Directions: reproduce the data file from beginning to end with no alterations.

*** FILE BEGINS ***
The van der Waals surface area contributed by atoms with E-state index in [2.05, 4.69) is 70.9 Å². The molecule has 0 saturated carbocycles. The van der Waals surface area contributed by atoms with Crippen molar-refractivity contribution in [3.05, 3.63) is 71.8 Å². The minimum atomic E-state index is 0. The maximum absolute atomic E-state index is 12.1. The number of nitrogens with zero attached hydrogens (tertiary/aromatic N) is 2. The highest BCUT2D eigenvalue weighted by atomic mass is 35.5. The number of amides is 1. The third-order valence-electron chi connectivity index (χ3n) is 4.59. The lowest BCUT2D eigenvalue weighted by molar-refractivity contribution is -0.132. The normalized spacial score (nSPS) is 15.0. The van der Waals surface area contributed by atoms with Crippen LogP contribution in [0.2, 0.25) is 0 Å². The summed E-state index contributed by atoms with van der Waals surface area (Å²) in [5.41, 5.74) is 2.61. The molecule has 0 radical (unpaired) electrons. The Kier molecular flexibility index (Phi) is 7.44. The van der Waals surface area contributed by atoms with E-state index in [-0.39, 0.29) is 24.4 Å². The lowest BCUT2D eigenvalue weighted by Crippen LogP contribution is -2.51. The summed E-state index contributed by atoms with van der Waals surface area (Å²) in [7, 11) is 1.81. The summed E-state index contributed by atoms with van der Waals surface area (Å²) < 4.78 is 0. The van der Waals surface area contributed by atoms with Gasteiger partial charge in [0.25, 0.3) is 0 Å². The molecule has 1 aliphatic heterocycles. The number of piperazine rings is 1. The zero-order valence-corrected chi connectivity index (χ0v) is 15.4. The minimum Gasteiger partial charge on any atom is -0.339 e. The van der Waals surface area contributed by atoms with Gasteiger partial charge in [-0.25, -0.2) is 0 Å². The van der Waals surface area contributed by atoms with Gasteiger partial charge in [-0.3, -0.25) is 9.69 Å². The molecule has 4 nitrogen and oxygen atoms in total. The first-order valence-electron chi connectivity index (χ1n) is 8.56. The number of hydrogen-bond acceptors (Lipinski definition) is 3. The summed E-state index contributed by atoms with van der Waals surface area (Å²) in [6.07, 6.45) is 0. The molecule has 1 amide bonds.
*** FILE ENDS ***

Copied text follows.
The van der Waals surface area contributed by atoms with E-state index in [2.05, 4.69) is 70.9 Å². The molecule has 0 saturated carbocycles. The van der Waals surface area contributed by atoms with Crippen molar-refractivity contribution in [3.05, 3.63) is 71.8 Å². The minimum atomic E-state index is 0. The maximum absolute atomic E-state index is 12.1. The number of nitrogens with zero attached hydrogens (tertiary/aromatic N) is 2. The highest BCUT2D eigenvalue weighted by atomic mass is 35.5. The number of amides is 1. The third-order valence-electron chi connectivity index (χ3n) is 4.59. The lowest BCUT2D eigenvalue weighted by molar-refractivity contribution is -0.132. The normalized spacial score (nSPS) is 15.0. The van der Waals surface area contributed by atoms with Crippen LogP contribution in [0.2, 0.25) is 0 Å². The summed E-state index contributed by atoms with van der Waals surface area (Å²) in [5.41, 5.74) is 2.61. The molecule has 0 radical (unpaired) electrons. The Kier molecular flexibility index (Phi) is 7.44. The van der Waals surface area contributed by atoms with E-state index in [-0.39, 0.29) is 24.4 Å². The lowest BCUT2D eigenvalue weighted by Crippen LogP contribution is -2.51. The summed E-state index contributed by atoms with van der Waals surface area (Å²) in [7, 11) is 1.81. The summed E-state index contributed by atoms with van der Waals surface area (Å²) < 4.78 is 0. The van der Waals surface area contributed by atoms with Gasteiger partial charge in [0.25, 0.3) is 0 Å². The molecule has 1 aliphatic heterocycles. The number of piperazine rings is 1. The zero-order valence-corrected chi connectivity index (χ0v) is 15.4. The minimum Gasteiger partial charge on any atom is -0.339 e. The van der Waals surface area contributed by atoms with Gasteiger partial charge in [-0.25, -0.2) is 0 Å². The van der Waals surface area contributed by atoms with Gasteiger partial charge in [-0.3, -0.25) is 9.69 Å². The molecule has 4 nitrogen and oxygen atoms in total. The first-order valence-electron chi connectivity index (χ1n) is 8.56. The number of hydrogen-bond acceptors (Lipinski definition) is 3. The summed E-state index contributed by atoms with van der Waals surface area (Å²) in [6.07, 6.45) is 0. The molecule has 1 amide bonds.